FIFA President Gianni Infantino denies interest in forming a ‘European Premier League’

Current FIFA president Infantino has distanced himself from the proposed £4.6 billion ‘European Premier League’ idea, which would’ve seen a break-away of the top six clubs from England, France Germany, Italy and Spain form into one league.


Infantino refused to suggest that the idea of a division consisting of Europe’s elite teams would come to fruition.

‘As FIFA president, I'm interested in the Club World Cup, not the Super League, for me, it's not about Bayern Munich against Liverpool, but Bayern against Boca Juniors’.


The proposed ‘European Premier League’ would include an eighteen-team league with as many as five English clubs reportedly signing up, including Arsenal, Chelsea, Manchester City, Manchester United and Tottenham.


Home and away matches would be played following a similar format to a European season. Then the top-placed teams will be entered into a knockout tournament in order to determine the winner for that season.


However, with the rumoured formation of a European super league, it could see an end to the Champions League, which for years has been heralded as the most prestigious competition for teams to compete in.


The Champions League has been one of UEFA’s greatest assets, not only financially in the forms of sponsorship but for the reputation of it being one of the greatest football competitions in the world. It was reported that in the 2018/19 season the Champions League generated £2.323 million in revenue through their various sponsorships and TV rights deals.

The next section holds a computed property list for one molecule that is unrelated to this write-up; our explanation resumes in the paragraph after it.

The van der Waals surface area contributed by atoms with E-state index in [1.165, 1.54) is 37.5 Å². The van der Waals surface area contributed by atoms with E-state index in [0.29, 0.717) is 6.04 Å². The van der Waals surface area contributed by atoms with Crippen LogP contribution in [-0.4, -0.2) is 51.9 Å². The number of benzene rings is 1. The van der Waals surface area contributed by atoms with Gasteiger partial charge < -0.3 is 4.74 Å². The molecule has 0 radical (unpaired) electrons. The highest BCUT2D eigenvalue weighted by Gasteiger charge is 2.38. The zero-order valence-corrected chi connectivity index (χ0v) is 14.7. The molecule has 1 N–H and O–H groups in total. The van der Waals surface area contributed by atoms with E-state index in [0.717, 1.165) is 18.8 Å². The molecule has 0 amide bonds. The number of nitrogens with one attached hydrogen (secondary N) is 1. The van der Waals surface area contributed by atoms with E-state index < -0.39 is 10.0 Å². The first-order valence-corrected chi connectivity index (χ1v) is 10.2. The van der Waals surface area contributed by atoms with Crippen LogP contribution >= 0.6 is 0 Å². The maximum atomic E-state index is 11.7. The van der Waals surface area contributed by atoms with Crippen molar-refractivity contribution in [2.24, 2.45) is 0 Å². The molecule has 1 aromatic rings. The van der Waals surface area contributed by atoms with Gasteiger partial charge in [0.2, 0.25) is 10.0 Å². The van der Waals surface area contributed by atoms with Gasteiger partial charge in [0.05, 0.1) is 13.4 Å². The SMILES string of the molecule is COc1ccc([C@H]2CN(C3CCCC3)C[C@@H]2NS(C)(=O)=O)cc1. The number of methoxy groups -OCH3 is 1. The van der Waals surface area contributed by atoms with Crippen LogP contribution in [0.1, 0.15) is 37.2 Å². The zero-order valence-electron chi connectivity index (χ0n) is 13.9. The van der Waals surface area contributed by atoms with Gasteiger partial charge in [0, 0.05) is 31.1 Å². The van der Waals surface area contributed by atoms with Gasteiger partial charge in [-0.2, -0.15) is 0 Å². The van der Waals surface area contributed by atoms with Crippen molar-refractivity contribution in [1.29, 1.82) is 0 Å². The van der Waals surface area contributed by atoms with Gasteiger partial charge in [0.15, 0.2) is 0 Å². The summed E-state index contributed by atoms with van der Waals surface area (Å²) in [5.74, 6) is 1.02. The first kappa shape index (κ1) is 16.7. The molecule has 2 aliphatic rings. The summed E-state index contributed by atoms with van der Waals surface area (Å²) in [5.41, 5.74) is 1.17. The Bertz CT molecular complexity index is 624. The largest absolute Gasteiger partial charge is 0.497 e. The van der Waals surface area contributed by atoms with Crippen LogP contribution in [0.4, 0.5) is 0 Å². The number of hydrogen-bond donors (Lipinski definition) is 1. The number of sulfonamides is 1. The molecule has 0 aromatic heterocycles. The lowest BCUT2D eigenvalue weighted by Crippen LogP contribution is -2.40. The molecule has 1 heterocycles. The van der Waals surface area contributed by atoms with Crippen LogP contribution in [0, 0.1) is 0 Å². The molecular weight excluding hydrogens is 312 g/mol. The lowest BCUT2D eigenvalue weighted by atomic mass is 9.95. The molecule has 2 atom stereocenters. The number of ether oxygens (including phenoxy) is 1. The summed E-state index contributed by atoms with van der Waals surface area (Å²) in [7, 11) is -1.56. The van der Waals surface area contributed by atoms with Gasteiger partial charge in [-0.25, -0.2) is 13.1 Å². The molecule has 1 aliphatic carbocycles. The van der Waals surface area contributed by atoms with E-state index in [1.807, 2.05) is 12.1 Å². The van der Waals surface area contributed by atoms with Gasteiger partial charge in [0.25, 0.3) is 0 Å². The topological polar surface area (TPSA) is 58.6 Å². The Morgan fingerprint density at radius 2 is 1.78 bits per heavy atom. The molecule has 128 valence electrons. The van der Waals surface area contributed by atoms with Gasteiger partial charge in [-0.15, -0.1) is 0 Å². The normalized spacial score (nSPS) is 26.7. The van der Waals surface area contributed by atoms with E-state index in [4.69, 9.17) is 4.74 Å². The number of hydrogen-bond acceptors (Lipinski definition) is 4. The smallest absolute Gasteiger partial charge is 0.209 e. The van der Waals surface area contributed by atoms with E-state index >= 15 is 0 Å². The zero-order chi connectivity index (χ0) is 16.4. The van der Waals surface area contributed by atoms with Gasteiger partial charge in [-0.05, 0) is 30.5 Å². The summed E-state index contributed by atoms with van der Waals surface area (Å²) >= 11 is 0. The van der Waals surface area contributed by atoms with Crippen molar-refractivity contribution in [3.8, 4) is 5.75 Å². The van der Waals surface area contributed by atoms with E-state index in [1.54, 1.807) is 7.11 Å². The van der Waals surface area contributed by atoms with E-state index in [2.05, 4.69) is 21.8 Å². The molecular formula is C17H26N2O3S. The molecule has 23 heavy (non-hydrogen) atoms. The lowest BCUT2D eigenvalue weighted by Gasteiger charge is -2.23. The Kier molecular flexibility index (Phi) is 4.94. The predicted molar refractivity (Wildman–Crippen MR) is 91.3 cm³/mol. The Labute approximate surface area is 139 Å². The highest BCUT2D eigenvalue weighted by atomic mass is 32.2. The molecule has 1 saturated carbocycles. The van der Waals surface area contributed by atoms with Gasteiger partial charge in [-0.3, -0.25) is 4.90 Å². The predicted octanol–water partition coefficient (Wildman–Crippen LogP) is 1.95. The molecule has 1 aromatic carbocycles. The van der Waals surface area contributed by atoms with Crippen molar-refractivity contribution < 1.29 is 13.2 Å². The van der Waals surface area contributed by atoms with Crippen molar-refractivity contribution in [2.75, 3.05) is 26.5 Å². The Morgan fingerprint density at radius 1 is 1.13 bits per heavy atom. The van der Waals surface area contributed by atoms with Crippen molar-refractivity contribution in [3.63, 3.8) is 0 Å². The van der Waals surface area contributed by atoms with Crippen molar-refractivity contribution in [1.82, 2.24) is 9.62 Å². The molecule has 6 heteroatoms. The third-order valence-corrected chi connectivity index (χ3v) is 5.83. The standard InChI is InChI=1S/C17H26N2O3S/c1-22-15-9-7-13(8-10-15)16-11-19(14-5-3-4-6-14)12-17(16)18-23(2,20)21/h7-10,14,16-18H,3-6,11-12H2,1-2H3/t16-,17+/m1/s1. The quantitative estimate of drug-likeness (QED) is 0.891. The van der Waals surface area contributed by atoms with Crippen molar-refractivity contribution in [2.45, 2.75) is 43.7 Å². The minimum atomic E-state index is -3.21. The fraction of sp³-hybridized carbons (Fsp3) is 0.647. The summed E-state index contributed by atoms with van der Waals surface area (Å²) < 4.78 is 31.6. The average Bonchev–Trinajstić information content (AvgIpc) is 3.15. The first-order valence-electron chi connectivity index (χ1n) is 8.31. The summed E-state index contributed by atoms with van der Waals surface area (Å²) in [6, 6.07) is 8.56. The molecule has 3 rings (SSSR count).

A UEFA spokesperson declared UEFA are against any proposals which would see a new league form.

‘The UEFA president Aleksander Ceferin has made it clear on many occasions that UEFA strongly opposes a Super League.


‘UEFA and clubs are committed to build on such strength, not destroy it to create a Super League of 10, 12, even 24 clubs, which would inevitably become boring.'


If the formation of the ‘European Premier League’ was set to take place, it was reported that clubs would receive incentives to join and new clubs would be expected to gain hundreds of millions of pounds every year.


Infantino commented that his aim is to help non-European clubs in their strive to grow their stature in the game, especially in the uncertain economic times of today.


‘FIFA’s mission is to promote and develop football around the world and not just in Europe. The differences between Europe and the rest of the world have grown and will continue to grow if we do nothing.


‘That is why we want to help clubs outside Europe to get back on track. And after coronavirus, these projects are more appropriate than ever.


'We now see with this virus that we have to work together worldwide. That is exactly what FIFA does.’



Author: William Hebb


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